Step 2: Categorize

As discussed in our article on lead scoring criteria, use 3 buckets when building a lead scoring model – demographics, behavior and qualification. Write down relevant criteria that contributes to your company’s definition of a “lead” within each category. For example, under demographics you might list vice president of engineering as an important title to assign a lead score to if your company recognizes this role as a key persona in the B2B buying process.

Step 3: Define

Select a lead scoring threshold. The lead scoring threshold is somewhat arbitrary; however, it’s important as it objectively defines when the lead is ready to be handed to sales, or becomes a marketing qualified lead (MQL). For example, pick 75, 100 or 1000. The actual number is immaterial. Use a scale that is easy to remember and to track while building a lead scoring model. See our write-up on sales pipeline stages for further clarity on MQL and other phases of the funnel.

Step 4: Weight

Use stars or symbols to assign a weight to each lead scoring criteria instead of using point values. Using symbols is important at this stage for sales and marketing to avoid contention. It’s easier to agree on assigning 4 stars or 5 stars to something rather than assign arbitrary numeric values. In Mac’s video below he doesn’t use a precise way to derive the lead score from the weight, we’ll address this in Step 5.

Step 5: Score (and Test)

Assign points to your weights and test your model. We suggest using a consistent method when assigning scores. For example, if the lead scoring threshold were 70 it makes sense to say each star is worth 10 points. If the total lead score meets or exceeds 70 points (7 stars) the lead is ready for sales (a MQL). After building a lead scoring model, test your model by running through a handful of theoretical scenarios. Take recent leads and/or opportunities and apply them to your lead scoring model. How did the score turn out? If your model were live would the lead score be realistic and accurate? Would sales agree to this lead scoring model? Remember, building a lead scoring model is not a “set it and forget it” kind of thing. Review your lead scoring model frequently (every 3 months at a minimum) and tune it as needed.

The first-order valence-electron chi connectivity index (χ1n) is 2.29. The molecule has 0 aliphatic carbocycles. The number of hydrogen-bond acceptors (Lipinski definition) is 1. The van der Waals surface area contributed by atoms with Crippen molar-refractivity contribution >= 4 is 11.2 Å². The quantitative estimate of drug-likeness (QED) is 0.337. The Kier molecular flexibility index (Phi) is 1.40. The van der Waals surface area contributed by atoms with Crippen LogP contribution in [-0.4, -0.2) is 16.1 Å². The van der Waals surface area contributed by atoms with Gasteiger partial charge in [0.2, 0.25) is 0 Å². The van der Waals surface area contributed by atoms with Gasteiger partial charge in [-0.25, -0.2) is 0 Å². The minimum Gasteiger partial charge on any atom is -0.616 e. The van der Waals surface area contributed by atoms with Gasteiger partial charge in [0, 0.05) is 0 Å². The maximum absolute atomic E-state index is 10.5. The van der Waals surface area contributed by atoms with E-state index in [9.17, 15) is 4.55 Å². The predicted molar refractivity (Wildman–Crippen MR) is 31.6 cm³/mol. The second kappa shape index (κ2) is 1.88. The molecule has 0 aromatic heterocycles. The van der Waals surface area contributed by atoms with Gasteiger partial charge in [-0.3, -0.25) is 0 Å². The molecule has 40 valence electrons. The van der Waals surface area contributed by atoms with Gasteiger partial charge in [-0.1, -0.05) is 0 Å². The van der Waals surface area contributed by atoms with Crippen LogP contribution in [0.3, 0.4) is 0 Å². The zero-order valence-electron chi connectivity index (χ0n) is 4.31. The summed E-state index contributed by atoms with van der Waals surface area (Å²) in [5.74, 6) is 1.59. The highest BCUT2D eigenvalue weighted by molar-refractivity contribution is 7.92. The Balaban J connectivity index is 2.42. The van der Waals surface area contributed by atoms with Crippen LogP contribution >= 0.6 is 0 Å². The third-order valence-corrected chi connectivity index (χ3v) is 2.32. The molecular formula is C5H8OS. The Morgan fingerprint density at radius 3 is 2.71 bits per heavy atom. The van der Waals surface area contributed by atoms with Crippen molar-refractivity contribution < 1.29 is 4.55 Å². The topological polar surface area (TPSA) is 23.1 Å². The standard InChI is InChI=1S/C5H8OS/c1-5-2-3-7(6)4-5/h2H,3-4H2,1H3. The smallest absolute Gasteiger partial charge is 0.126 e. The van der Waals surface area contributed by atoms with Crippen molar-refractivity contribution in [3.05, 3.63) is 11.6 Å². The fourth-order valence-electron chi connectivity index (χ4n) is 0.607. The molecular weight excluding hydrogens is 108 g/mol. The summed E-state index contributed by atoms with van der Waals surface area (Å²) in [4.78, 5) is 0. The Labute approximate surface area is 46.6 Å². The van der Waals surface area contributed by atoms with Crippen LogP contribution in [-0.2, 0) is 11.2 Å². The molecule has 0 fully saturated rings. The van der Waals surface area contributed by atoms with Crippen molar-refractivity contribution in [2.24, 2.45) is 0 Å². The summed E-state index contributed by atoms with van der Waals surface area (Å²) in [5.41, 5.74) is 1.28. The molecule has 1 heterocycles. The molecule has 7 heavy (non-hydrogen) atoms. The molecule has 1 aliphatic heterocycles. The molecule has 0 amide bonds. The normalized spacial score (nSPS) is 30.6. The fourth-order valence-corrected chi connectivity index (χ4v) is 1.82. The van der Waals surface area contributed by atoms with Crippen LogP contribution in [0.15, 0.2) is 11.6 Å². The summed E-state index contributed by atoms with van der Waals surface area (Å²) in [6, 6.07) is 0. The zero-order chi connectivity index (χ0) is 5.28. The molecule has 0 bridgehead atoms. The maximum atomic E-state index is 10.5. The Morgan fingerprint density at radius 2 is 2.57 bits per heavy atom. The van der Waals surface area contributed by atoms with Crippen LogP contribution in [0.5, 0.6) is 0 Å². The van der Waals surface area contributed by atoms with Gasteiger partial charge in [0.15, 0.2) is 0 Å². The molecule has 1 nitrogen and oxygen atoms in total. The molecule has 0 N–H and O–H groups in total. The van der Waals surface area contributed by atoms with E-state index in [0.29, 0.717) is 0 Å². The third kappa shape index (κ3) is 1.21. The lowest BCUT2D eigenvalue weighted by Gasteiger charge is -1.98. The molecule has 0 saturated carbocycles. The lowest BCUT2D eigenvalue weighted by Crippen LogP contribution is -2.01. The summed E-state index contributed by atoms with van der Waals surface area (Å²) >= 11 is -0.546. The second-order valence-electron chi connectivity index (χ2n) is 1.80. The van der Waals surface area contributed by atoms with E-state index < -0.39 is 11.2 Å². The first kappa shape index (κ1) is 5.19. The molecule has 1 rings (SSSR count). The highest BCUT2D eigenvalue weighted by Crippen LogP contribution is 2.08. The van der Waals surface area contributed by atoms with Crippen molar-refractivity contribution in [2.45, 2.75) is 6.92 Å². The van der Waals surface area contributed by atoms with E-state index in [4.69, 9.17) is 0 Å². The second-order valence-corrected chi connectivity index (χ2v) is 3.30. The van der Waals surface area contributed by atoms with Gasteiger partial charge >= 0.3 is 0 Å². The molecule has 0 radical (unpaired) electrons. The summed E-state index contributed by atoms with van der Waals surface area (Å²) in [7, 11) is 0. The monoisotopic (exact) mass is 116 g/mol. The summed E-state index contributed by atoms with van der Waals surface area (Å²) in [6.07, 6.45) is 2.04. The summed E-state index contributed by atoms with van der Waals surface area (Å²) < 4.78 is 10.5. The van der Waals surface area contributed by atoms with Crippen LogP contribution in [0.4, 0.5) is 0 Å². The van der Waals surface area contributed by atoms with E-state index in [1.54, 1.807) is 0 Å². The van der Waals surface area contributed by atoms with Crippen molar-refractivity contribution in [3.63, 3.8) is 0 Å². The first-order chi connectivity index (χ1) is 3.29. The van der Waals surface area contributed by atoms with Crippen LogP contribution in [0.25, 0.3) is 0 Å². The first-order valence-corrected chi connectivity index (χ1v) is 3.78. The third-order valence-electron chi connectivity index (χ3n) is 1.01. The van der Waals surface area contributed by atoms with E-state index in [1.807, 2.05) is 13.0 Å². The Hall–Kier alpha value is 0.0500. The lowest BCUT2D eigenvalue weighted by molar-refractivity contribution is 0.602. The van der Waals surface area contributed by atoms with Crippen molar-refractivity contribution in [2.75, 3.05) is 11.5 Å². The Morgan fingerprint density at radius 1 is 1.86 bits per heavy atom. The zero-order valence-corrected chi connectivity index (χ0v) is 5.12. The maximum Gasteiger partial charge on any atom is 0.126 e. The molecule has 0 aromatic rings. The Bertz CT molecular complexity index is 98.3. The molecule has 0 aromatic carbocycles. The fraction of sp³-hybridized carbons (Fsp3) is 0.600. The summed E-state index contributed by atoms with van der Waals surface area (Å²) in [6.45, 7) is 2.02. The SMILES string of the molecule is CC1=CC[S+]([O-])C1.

Finally, input your lead scoring rules into revenue generation software, such as that from Lead Liaison. For a free consultation on building a lead scoring model using Lead Liaison’s software contact us.

For more information watch Mac McConnell’s presentation below on building a lead scoring model.

We welcome your feedback, comments and suggestions. How are you building a lead scoring model?

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Sales Pipeline Stages

Sales Pipeline StagesMarketers spend a lot of time on inbound marketing activities to drive traffic to their site; investing in SEO, thought leadership, trade shows, blogs, social media, and advertising are a few examples of inbound marketing. As awareness builds and new contacts enter the sales funnel it is important businesses define the right sales pipeline stages to manage, nurture, and distribute leads. Sales pipeline stages tend to vary across companies; however, we’ve established 6 sales pipeline stages appropriate for most businesses. Here at Lead Liaison, we use these exact stages to manage our business. Let’s explore how we’ve defined the 6 stages in the sales pipeline.

The 6 sales pipeline stages are

1. Just a Name

2. Engaged

3. Prospect

4. Marketing Qualified Lead

5. Sales Qualified Lead

6. Opportunity